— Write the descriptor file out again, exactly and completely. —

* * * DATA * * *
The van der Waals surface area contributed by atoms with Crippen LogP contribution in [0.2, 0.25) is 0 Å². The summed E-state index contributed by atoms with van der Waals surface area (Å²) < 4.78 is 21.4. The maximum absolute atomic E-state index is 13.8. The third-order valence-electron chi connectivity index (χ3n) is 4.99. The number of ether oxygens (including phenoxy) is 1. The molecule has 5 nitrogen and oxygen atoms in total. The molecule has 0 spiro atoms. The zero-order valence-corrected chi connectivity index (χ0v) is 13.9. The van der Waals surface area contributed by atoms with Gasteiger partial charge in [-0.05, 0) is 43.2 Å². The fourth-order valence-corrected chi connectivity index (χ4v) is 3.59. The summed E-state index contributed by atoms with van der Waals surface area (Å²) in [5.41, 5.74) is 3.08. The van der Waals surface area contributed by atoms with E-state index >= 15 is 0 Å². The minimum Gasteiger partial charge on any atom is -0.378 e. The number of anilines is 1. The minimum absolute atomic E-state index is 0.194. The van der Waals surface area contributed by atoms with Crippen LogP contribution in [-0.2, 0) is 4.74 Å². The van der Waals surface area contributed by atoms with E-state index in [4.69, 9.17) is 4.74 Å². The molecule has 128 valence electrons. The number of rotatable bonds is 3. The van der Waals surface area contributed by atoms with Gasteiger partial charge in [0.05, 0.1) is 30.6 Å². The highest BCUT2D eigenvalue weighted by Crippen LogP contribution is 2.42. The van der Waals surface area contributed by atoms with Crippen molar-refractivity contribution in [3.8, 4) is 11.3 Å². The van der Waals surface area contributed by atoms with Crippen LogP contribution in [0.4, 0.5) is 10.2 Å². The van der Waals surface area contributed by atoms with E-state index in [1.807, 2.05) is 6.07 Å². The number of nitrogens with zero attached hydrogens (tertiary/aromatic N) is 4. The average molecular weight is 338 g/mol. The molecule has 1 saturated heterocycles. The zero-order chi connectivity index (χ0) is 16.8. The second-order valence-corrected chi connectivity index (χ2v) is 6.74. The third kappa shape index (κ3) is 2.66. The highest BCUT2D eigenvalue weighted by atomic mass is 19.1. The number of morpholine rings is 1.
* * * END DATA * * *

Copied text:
The van der Waals surface area contributed by atoms with Crippen LogP contribution in [0.2, 0.25) is 0 Å². The summed E-state index contributed by atoms with van der Waals surface area (Å²) < 4.78 is 21.4. The maximum absolute atomic E-state index is 13.8. The third-order valence-electron chi connectivity index (χ3n) is 4.99. The number of ether oxygens (including phenoxy) is 1. The molecule has 5 nitrogen and oxygen atoms in total. The molecule has 0 spiro atoms. The zero-order valence-corrected chi connectivity index (χ0v) is 13.9. The van der Waals surface area contributed by atoms with Gasteiger partial charge in [-0.05, 0) is 43.2 Å². The fourth-order valence-corrected chi connectivity index (χ4v) is 3.59. The summed E-state index contributed by atoms with van der Waals surface area (Å²) in [5.41, 5.74) is 3.08. The van der Waals surface area contributed by atoms with E-state index >= 15 is 0 Å². The minimum Gasteiger partial charge on any atom is -0.378 e. The number of anilines is 1. The minimum absolute atomic E-state index is 0.194. The van der Waals surface area contributed by atoms with Crippen LogP contribution in [-0.2, 0) is 4.74 Å². The van der Waals surface area contributed by atoms with E-state index in [4.69, 9.17) is 4.74 Å². The molecule has 128 valence electrons. The number of rotatable bonds is 3. The van der Waals surface area contributed by atoms with Gasteiger partial charge in [0.05, 0.1) is 30.6 Å². The highest BCUT2D eigenvalue weighted by Crippen LogP contribution is 2.42. The van der Waals surface area contributed by atoms with Crippen molar-refractivity contribution in [3.8, 4) is 11.3 Å². The van der Waals surface area contributed by atoms with Crippen LogP contribution in [0.4, 0.5) is 10.2 Å². The van der Waals surface area contributed by atoms with E-state index in [1.807, 2.05) is 6.07 Å². The number of nitrogens with zero attached hydrogens (tertiary/aromatic N) is 4. The average molecular weight is 338 g/mol. The molecule has 1 saturated heterocycles. The zero-order chi connectivity index (χ0) is 16.8. The second-order valence-corrected chi connectivity index (χ2v) is 6.74. The third kappa shape index (κ3) is 2.66. The highest BCUT2D eigenvalue weighted by atomic mass is 19.1. The number of morpholine rings is 1.